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[984e] next below these, the divine spirits,1 and air-born race, holding the third and middle situation, cause of interpretation, which we must surely honor with prayers for the sake of an auspicious journey across.2 We must say of either of these two creatures—that which is of ether and, next to it, of air—that it is not entirely plain to sight: when it is near by, it is not made manifest to us;

1 The daemons or divine spirits had their existence and activity“betwixt mortal and immortal,”and they served as interpreters and conveyors of men's prayers and offerings to the gods, and of the god's behests and requitals to men(Plato, Sympos. 202 D). Good mortals might become daemons after death(Eurip.Alc. 1003; Plato, Cratyl. 398 B; Lucian, De morte Peregr. 36), and such as they were charged with the guidance and care of mankind(Plato, Laws 713 D; Plutarch, De genio Socr. 588 C).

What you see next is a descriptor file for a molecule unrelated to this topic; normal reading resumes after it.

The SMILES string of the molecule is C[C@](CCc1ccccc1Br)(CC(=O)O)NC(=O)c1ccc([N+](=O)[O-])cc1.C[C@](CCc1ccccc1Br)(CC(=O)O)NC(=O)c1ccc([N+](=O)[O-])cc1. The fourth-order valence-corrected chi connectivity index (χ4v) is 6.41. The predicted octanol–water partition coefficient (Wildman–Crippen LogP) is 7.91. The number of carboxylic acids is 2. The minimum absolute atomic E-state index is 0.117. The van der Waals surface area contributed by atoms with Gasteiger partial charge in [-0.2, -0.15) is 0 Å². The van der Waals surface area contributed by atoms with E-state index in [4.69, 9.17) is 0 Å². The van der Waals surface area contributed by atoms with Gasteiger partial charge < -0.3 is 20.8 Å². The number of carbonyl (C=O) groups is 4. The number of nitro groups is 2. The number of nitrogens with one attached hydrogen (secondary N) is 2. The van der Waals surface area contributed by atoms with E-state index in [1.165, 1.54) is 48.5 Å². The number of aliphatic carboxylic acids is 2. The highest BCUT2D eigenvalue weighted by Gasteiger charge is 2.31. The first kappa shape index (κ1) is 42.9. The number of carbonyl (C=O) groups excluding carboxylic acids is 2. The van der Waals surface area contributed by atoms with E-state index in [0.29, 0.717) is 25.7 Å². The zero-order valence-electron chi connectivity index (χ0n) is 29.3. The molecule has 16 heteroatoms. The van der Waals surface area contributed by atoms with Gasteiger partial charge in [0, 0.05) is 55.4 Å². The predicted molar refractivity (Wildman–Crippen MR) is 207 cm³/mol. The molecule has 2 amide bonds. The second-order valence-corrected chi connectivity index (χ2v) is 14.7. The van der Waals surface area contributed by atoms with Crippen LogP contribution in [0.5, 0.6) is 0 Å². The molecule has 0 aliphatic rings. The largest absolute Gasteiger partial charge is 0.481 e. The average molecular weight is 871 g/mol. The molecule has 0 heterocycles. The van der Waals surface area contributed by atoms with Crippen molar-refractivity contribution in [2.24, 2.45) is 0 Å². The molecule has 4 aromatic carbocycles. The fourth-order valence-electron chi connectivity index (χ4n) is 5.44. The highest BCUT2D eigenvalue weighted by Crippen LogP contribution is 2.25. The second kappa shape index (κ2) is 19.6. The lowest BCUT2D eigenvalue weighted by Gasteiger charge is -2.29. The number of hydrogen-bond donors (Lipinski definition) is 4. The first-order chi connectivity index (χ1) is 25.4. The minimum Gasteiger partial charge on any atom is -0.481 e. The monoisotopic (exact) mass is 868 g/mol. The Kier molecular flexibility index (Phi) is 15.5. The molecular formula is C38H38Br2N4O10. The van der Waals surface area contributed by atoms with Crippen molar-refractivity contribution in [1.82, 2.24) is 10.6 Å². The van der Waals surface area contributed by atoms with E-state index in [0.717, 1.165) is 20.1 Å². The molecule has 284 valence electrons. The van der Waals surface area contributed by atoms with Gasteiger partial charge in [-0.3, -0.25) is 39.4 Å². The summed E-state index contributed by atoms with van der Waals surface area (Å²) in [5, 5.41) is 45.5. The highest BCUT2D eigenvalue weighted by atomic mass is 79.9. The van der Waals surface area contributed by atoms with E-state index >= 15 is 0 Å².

2 The“journey across”seems to refer to one part of the“conveying”that daemons performed—conducting the souls of deceased human beings from earth to the abode of the gods.

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